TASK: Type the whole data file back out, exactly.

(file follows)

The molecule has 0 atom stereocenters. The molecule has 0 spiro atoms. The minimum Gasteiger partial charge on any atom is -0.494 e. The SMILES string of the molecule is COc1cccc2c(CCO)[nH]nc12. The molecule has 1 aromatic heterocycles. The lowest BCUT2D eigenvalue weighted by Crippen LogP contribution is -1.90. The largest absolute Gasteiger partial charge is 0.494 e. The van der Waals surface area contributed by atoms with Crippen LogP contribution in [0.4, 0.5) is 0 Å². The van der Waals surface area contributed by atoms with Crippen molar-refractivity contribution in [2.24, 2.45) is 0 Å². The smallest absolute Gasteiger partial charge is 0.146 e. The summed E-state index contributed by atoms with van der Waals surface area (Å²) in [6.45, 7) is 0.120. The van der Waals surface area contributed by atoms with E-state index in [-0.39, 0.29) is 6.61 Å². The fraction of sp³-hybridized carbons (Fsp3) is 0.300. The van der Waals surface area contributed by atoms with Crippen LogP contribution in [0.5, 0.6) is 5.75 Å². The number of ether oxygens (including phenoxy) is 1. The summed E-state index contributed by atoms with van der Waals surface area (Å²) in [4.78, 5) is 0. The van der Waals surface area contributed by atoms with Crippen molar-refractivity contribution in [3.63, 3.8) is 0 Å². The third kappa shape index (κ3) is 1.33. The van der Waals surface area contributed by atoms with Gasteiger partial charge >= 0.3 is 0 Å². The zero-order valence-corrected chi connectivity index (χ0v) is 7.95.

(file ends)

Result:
The molecule has 0 atom stereocenters. The molecule has 0 spiro atoms. The minimum Gasteiger partial charge on any atom is -0.494 e. The SMILES string of the molecule is COc1cccc2c(CCO)[nH]nc12. The molecule has 1 aromatic heterocycles. The lowest BCUT2D eigenvalue weighted by Crippen LogP contribution is -1.90. The largest absolute Gasteiger partial charge is 0.494 e. The van der Waals surface area contributed by atoms with Crippen LogP contribution in [0.4, 0.5) is 0 Å². The van der Waals surface area contributed by atoms with Crippen molar-refractivity contribution in [2.24, 2.45) is 0 Å². The smallest absolute Gasteiger partial charge is 0.146 e. The summed E-state index contributed by atoms with van der Waals surface area (Å²) in [6.45, 7) is 0.120. The van der Waals surface area contributed by atoms with E-state index in [-0.39, 0.29) is 6.61 Å². The fraction of sp³-hybridized carbons (Fsp3) is 0.300. The van der Waals surface area contributed by atoms with Crippen LogP contribution in [0.5, 0.6) is 5.75 Å². The number of ether oxygens (including phenoxy) is 1. The summed E-state index contributed by atoms with van der Waals surface area (Å²) in [4.78, 5) is 0. The van der Waals surface area contributed by atoms with Crippen molar-refractivity contribution in [3.63, 3.8) is 0 Å². The third kappa shape index (κ3) is 1.33. The van der Waals surface area contributed by atoms with Gasteiger partial charge >= 0.3 is 0 Å². The zero-order valence-corrected chi connectivity index (χ0v) is 7.95.